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Discovery Building Password Policy

Purpose

This document describes the minimum authentication standards that must be met by Morgridge Institute for Research / DiscoverIT accounts.

Policy Standards

Everyone can update their own passwords and account information at: https://myaccount.discovery.wisc.edu/

Minimum Password and Passphrase Requirements

For authentication systems that use passwords or passphrases as an authenticator type, the following password and passphrase length requirements represent a minimum standard for DiscoverIT accounts. System password and passphrase requirements must also meet or exceed all applicable federal statutes and administrative code, and other applicable industry standards, such as Payment Card Industry Data Security Standards, that apply to those systems.

Account Type*Length Requirements
All Accounts (Minimum Baseline)12
Privileged Accounts and accounts with access to high risk data14
Non-interactive/Connector Accounts (Service Accounts)16

* Note that whether an account is classified as a user account or a shared account does not affect password and passphrase length requirements.

Additionally, passwords and passphrases must:
  • Not contain the accounts username or other account identifier;
  • Be compared against a dictionary of weak or known passwords, if such functionality natively exists in the authentication system; and
  • Enforce history requirements, such that secrets associated with accounts must not be the same as any of the last 13 secrets for that account
For increased security, it is recommended that passwords and passphrases should:
  • Contain a mixture of characters from each of the following categories:
    • Uppercase letter (A-Z)
    • Lowercase letter (a-z)
    • Digit (0-9)
    • Special character (~`!@#$%^&*()+=_-{}[]\|:;”’?/<>,.);
  • Be memorized or securely stored in a password manager.
  • Longer is better, the minimum of 12 characters is a minimum, not a limit.

Session Reauthentication

Periodic reauthentication of sessions must be performed at various time intervals in addition to elapsed periods of user inactivity. As a general rule of thumb, you should always lock devices that have sensitive data on them. This includes computers, mobile devices, and tablets. Most devices have a setting that will automatically lock your device after a certain period of inactivity. This is especially beneficial if you tend to forget to lock your computer. If you’re on a mobile device, you may be able to restrict or lock individual apps through the settings on your phone.

Users accessing moderate or high risk data must reauthenticate to the application hosting the data at least one per 12 hours during an extended usage session, regardless of user activity. Reauthentication procedures must be commensurate with the initial authentication process used to access the application.

Users must also reauthenticate following any period of inactivity lasting 30 minutes or longer with accessing moderate or high-risk data.

The session must be terminated (i.e., logged out) when either of these time limits are reached.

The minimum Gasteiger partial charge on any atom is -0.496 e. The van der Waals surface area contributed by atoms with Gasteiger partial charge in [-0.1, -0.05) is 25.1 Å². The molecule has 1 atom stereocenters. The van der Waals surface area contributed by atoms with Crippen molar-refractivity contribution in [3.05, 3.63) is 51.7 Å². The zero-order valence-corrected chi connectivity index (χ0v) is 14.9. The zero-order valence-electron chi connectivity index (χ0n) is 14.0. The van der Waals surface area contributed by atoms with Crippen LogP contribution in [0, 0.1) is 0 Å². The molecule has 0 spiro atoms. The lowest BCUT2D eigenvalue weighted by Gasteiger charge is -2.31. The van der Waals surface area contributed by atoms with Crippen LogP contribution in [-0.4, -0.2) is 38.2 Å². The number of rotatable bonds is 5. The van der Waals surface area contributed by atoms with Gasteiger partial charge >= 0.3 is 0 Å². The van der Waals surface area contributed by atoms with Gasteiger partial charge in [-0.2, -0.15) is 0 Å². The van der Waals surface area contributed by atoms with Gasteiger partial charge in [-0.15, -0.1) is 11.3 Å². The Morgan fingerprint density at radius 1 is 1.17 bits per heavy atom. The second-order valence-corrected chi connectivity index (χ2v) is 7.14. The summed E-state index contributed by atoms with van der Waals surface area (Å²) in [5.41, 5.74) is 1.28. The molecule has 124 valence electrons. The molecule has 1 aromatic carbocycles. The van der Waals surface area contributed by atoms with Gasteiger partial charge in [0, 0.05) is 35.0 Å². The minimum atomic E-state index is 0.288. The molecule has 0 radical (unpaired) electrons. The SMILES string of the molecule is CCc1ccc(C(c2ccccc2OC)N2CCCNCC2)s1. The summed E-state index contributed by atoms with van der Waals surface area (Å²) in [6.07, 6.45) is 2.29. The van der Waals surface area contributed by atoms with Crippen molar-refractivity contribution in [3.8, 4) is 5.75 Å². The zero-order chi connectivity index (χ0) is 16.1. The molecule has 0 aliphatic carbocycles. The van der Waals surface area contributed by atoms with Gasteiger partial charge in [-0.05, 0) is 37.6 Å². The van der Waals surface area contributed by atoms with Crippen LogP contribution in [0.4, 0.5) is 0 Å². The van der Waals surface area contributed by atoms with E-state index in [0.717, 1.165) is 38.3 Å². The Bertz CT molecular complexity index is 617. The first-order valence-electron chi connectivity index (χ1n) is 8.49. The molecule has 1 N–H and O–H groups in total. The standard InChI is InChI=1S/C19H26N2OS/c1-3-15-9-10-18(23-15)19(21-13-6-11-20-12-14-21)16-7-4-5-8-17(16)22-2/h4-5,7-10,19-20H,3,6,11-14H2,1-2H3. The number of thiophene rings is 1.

Account Lockout Requirements

Public facing authentication systems, those of which allow for authentication from outside of institution networks, must include an account lockout mechanism to be triggered after a maximum of 5 invalid password entries. Administrators may choose to have a time-based lockout (minimum 5 minutes) or a hard lockout which requires the user to follow a process to reset their secret. Alternatively, risk-based or adaptive authentication techniques may be used to identify user behavior that falls within, or out of, typical norms, and enforce lockouts accordingly.

Multifactor Authentication

User accounts and shared accounts that are used to access high risk data must use MFA. This requirement does not apply when students are exclusively accessing their own information. Privileged accounts, excluding service accounts, must also use MFA.

Frequency of Password and Passphrase Changes

When MFA is not incorporated into all internet-facing instances when an account is used, passwords and passphrases must be changed on a regular basis, in accordance with the following:

Account TypePassword Change Frequency
Non-Interactive/Connector Account (Service Account)5 Years
Shared AccountsAnnually

Passwords and passphrases must be changed immediately if a compromise of credentials has been independently discovered, publicly disclosed, suspected, or if a device has been lost or stolen. This includes discovery of plaintext and/or hashed secrets.

Initial secrets that are provisioned for new user accounts must be changed during first use or, if not technically feasible, within five business days of first use.

Default, non-unique passwords for accounts that are embedded in new devices or applications must be changed during the initial device or application configuration, or if not technically feasible, within five business days of device or application activation, unless those accounts are locked.

Service account secrets and shared account secrets must be changed within five business days when an employee with knowledge of said secrets:

  • changes roles where knowledge of the secret is no longer necessary; or
  • discontinues employment with the UW System and/or its institutions. This requirement does not apply for systems that are inaccessible from outside the institution network.

Shared Accounts

Shared accounts should not be used to access high risk data and should be avoided when accessing moderate risk data. If, due to system limitations or problems, a shared account must be used, the institution must establish procedures for documenting, approving, and monitoring the use of shared accounts.

Requirements for Continued Account Access